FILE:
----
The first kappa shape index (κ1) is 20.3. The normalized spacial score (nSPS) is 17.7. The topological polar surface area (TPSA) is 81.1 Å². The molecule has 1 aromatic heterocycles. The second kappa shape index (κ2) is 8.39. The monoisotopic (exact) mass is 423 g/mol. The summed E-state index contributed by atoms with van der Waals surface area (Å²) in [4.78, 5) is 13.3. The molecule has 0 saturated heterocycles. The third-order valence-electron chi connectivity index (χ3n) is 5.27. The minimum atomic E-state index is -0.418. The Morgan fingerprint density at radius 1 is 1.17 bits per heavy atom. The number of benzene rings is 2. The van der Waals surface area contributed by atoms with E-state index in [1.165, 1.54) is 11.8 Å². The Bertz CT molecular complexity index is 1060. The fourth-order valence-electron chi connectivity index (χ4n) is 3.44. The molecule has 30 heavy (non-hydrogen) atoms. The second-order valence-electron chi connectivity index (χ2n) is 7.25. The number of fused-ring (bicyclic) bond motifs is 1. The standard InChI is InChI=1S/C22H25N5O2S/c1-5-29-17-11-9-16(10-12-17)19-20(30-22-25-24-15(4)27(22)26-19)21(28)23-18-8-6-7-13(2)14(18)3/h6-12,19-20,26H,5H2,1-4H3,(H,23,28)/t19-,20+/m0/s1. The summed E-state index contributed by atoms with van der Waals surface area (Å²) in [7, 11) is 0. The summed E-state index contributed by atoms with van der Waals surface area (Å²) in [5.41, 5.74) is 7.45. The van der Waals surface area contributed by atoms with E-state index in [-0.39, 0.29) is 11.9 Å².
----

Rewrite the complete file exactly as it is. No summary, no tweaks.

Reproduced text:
The first kappa shape index (κ1) is 20.3. The normalized spacial score (nSPS) is 17.7. The topological polar surface area (TPSA) is 81.1 Å². The molecule has 1 aromatic heterocycles. The second kappa shape index (κ2) is 8.39. The monoisotopic (exact) mass is 423 g/mol. The summed E-state index contributed by atoms with van der Waals surface area (Å²) in [4.78, 5) is 13.3. The molecule has 0 saturated heterocycles. The third-order valence-electron chi connectivity index (χ3n) is 5.27. The minimum atomic E-state index is -0.418. The Morgan fingerprint density at radius 1 is 1.17 bits per heavy atom. The number of benzene rings is 2. The van der Waals surface area contributed by atoms with E-state index in [1.165, 1.54) is 11.8 Å². The Bertz CT molecular complexity index is 1060. The fourth-order valence-electron chi connectivity index (χ4n) is 3.44. The molecule has 30 heavy (non-hydrogen) atoms. The second-order valence-electron chi connectivity index (χ2n) is 7.25. The number of fused-ring (bicyclic) bond motifs is 1. The standard InChI is InChI=1S/C22H25N5O2S/c1-5-29-17-11-9-16(10-12-17)19-20(30-22-25-24-15(4)27(22)26-19)21(28)23-18-8-6-7-13(2)14(18)3/h6-12,19-20,26H,5H2,1-4H3,(H,23,28)/t19-,20+/m0/s1. The summed E-state index contributed by atoms with van der Waals surface area (Å²) in [7, 11) is 0. The summed E-state index contributed by atoms with van der Waals surface area (Å²) in [5.41, 5.74) is 7.45. The van der Waals surface area contributed by atoms with E-state index in [-0.39, 0.29) is 11.9 Å².